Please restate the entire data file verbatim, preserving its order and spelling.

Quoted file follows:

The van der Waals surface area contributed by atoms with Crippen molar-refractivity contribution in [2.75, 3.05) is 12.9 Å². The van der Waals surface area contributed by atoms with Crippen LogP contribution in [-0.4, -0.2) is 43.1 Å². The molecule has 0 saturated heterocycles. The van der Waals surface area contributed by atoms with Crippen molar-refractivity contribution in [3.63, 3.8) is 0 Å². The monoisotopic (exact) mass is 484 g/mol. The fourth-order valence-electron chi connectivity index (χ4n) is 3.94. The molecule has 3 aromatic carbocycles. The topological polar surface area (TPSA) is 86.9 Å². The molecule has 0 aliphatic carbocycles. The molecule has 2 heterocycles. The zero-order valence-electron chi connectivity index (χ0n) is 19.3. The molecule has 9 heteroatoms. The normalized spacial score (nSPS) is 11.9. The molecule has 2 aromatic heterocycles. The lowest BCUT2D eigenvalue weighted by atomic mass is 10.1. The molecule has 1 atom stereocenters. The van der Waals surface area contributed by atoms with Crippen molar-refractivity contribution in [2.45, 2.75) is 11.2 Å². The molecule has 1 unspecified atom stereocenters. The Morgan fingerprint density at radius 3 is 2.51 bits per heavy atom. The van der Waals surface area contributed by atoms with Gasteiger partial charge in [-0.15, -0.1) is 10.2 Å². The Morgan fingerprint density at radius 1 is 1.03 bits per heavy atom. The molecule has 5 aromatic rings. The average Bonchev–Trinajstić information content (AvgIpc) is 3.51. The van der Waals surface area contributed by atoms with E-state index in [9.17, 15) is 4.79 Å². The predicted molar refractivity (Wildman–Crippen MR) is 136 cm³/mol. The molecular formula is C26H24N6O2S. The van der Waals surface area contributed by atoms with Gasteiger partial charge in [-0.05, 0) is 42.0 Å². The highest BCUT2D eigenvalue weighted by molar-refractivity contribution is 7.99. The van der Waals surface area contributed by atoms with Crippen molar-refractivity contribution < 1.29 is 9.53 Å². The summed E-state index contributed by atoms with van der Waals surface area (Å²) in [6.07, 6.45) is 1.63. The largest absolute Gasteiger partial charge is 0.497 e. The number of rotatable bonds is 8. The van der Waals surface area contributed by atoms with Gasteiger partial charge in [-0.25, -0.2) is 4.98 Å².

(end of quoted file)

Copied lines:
The van der Waals surface area contributed by atoms with Crippen molar-refractivity contribution in [2.75, 3.05) is 12.9 Å². The van der Waals surface area contributed by atoms with Crippen LogP contribution in [-0.4, -0.2) is 43.1 Å². The molecule has 0 saturated heterocycles. The van der Waals surface area contributed by atoms with Crippen molar-refractivity contribution in [3.63, 3.8) is 0 Å². The monoisotopic (exact) mass is 484 g/mol. The fourth-order valence-electron chi connectivity index (χ4n) is 3.94. The molecule has 3 aromatic carbocycles. The topological polar surface area (TPSA) is 86.9 Å². The molecule has 0 aliphatic carbocycles. The molecule has 2 heterocycles. The zero-order valence-electron chi connectivity index (χ0n) is 19.3. The molecule has 9 heteroatoms. The normalized spacial score (nSPS) is 11.9. The molecule has 2 aromatic heterocycles. The lowest BCUT2D eigenvalue weighted by atomic mass is 10.1. The molecule has 1 atom stereocenters. The van der Waals surface area contributed by atoms with Crippen molar-refractivity contribution in [2.45, 2.75) is 11.2 Å². The molecule has 1 unspecified atom stereocenters. The Morgan fingerprint density at radius 3 is 2.51 bits per heavy atom. The van der Waals surface area contributed by atoms with Gasteiger partial charge in [-0.15, -0.1) is 10.2 Å². The Morgan fingerprint density at radius 1 is 1.03 bits per heavy atom. The molecule has 5 aromatic rings. The average Bonchev–Trinajstić information content (AvgIpc) is 3.51. The van der Waals surface area contributed by atoms with E-state index in [9.17, 15) is 4.79 Å². The predicted molar refractivity (Wildman–Crippen MR) is 136 cm³/mol. The molecular formula is C26H24N6O2S. The van der Waals surface area contributed by atoms with Gasteiger partial charge in [-0.05, 0) is 42.0 Å². The highest BCUT2D eigenvalue weighted by molar-refractivity contribution is 7.99. The van der Waals surface area contributed by atoms with Crippen molar-refractivity contribution < 1.29 is 9.53 Å². The summed E-state index contributed by atoms with van der Waals surface area (Å²) in [6.07, 6.45) is 1.63. The largest absolute Gasteiger partial charge is 0.497 e. The number of rotatable bonds is 8. The van der Waals surface area contributed by atoms with Gasteiger partial charge in [-0.25, -0.2) is 4.98 Å².